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Fostering the Right Kind of Communication

Reaching church members with the right message at the right time is tough, quite frankly. As our society becomes increasingly mobile, churches have a great opportunity to reach people where they are. But as technology continues to advance, new challenges can, often times, rear their ugly little heads. How can pastors and small group leaders stay on top of the numerous messages while still juggling sermon preparation, lesson planning, social events and outreach?

Churches have a lot to say. They are constantly communicating to members. With constant communication, the primary challenge is providing transformational messages that still relay details. Reaching members where they are with messages they value is extremely important. The end result is increased engagement, assimilation and deeper relationships within the church. If communication is not done the right way, what are meant to be meaningful messages are merely reduced to white noise.

Pairing the right communication tools with the right strategy is a must if a church wants to ensure their members are in the know. A key component to a solid communication strategy is recognizing the importance that small groups play to ensuring people are being communicated with effectively. Simply calling or emailing someone in your church on a whim isn’t enough. And it’s definitely not okay to treat group members like a mass audience. There has to be two-way communication for it to be effective. The communication strategy should be built on a well-thought out process that includes multiple levels and ways to communicate, including email, phone calls, static and dynamic messaging around the church, texts and more.

So what are some ways to keep communication personal?

1) Call key leaders and influencers and encourage them to communicate with their groups on a regular basis.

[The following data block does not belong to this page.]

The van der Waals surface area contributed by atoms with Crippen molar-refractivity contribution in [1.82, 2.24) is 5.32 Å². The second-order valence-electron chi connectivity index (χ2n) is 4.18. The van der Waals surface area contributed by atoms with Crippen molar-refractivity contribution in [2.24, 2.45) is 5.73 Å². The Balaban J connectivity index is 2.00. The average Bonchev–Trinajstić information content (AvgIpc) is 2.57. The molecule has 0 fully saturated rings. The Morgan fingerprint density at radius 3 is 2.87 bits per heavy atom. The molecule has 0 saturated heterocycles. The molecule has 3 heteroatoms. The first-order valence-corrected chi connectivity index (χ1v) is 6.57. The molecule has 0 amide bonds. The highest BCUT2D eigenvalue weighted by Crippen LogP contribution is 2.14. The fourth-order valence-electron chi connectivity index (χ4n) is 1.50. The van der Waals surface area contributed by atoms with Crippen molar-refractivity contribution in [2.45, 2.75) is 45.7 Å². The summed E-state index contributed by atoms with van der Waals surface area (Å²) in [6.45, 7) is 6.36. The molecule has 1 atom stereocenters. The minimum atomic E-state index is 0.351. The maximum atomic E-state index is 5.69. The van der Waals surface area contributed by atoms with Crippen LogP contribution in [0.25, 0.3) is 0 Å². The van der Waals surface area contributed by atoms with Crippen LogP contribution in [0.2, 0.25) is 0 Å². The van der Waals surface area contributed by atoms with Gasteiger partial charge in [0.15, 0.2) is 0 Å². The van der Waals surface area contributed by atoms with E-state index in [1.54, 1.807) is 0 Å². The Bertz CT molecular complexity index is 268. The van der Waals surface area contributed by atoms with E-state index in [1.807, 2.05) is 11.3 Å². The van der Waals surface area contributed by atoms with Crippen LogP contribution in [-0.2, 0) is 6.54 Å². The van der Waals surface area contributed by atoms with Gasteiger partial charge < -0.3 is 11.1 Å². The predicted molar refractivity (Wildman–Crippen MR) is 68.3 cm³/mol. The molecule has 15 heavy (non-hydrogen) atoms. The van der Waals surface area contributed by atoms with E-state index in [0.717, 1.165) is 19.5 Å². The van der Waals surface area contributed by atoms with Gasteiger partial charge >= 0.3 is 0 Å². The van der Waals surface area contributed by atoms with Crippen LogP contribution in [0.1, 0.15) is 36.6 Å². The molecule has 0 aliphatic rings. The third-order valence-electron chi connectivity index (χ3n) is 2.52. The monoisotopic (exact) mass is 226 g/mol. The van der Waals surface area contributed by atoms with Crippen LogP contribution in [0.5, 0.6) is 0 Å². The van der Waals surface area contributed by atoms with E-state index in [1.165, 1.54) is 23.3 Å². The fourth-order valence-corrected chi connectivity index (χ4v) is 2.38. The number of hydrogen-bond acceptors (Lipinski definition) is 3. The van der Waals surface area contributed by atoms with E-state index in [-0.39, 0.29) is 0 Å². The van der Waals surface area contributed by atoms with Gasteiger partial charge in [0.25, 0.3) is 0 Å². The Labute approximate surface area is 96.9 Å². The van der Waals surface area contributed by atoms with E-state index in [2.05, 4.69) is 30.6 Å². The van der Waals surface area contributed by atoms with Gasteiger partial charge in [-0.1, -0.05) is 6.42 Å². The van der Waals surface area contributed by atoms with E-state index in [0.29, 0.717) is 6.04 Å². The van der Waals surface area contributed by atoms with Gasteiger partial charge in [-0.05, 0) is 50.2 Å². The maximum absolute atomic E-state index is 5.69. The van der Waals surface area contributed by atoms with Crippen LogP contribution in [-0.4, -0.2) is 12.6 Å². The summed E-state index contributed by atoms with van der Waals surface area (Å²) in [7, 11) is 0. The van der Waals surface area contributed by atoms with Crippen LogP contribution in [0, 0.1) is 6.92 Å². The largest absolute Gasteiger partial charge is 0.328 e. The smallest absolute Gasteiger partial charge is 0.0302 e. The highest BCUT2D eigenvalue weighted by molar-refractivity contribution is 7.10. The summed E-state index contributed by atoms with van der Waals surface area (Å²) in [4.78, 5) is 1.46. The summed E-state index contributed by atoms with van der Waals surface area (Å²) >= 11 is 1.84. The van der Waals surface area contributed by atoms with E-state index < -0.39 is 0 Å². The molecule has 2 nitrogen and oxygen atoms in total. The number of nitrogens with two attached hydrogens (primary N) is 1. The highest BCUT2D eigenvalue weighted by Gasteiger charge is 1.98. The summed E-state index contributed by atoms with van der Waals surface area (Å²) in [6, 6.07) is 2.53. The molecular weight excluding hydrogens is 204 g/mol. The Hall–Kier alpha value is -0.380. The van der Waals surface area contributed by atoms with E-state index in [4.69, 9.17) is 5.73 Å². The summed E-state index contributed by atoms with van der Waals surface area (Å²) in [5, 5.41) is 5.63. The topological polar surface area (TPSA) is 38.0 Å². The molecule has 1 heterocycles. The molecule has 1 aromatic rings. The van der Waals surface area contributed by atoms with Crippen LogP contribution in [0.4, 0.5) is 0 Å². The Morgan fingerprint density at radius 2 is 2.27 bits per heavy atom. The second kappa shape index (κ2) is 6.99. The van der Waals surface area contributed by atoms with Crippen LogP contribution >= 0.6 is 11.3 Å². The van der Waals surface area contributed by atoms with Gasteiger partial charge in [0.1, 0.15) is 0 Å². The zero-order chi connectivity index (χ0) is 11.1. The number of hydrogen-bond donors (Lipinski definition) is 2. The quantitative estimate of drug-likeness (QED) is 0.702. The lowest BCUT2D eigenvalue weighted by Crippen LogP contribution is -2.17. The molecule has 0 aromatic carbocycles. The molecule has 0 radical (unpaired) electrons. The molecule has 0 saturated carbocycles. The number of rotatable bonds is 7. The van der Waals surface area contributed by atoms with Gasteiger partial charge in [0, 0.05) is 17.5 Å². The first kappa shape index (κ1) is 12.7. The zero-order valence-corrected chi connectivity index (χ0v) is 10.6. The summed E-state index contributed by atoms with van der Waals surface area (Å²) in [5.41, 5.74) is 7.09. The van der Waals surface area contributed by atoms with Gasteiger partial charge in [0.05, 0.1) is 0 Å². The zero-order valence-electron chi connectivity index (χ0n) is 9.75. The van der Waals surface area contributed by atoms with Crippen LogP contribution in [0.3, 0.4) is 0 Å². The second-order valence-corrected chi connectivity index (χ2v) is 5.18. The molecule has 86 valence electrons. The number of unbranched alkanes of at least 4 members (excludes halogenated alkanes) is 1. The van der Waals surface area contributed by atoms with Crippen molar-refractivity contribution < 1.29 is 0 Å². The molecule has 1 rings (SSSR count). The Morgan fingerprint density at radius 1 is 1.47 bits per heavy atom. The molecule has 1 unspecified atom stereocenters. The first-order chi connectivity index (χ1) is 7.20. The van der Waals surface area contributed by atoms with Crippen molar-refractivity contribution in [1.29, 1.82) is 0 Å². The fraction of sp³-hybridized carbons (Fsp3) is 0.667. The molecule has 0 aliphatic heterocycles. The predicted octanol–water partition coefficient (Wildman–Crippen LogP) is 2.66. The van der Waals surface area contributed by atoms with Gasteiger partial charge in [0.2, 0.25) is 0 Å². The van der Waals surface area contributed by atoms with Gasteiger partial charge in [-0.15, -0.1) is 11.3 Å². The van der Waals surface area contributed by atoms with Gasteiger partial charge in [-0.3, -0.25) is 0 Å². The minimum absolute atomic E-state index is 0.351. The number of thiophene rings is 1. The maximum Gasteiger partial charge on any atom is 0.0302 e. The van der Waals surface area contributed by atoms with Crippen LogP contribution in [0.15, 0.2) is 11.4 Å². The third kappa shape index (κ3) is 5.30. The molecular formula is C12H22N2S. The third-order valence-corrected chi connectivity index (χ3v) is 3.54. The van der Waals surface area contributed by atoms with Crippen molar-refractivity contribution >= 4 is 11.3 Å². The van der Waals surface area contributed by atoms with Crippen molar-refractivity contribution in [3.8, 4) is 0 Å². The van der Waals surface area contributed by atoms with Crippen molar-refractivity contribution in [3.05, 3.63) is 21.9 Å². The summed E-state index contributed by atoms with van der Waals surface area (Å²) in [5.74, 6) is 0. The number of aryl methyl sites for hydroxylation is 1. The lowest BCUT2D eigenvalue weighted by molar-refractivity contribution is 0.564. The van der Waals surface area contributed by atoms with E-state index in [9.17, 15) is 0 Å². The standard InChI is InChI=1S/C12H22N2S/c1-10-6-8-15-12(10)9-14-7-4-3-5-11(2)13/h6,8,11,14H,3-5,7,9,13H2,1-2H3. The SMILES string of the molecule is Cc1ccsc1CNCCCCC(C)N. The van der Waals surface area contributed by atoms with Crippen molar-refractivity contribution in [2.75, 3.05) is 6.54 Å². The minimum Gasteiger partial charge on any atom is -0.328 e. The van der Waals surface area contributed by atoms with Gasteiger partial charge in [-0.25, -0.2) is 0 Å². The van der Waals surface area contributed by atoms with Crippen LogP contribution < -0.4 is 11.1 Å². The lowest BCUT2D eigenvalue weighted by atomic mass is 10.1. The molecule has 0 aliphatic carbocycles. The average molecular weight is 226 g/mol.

2) Regular communication to your groups through email or text with encouragement, updates and prayer requests.
3) Send direct messages or post on people’s Facebook walls. Include asking them to share events, post pictures or share posts.
4) Listen to what people have to say using surveys and targeted questions. This will only help you get better.

Beyond that, make sure that the communication you are sending is clear and specific. Not everyone needs to be part of every conversation.

1) Create groups in your church management software platform so you can easily message specific people who are relevant to what you are sending.
2) Reminders, notifications and requests to specific groups work great. Not everyone will respond to the same kind of message, so keep that in mind.
3) Group texts work well for collaborating with a small number of people about a project or event.
4) In order to foster discussion within certain groups, limit your communication to the key leaders and influencers.
5) Use social media for both broadcast messaging and messages tailored to specific groups. Chances are they’ll see it there first.

By creating systems, processes and tools that empower your leaders, staff and members to communicate, your people will become a conduit for all the great things your church wishes to communicate. As your groups connect, expand and communicate better, so will your church. For more communication ideas and solutions, download our new guide, “Grow with Good Group Communication.”

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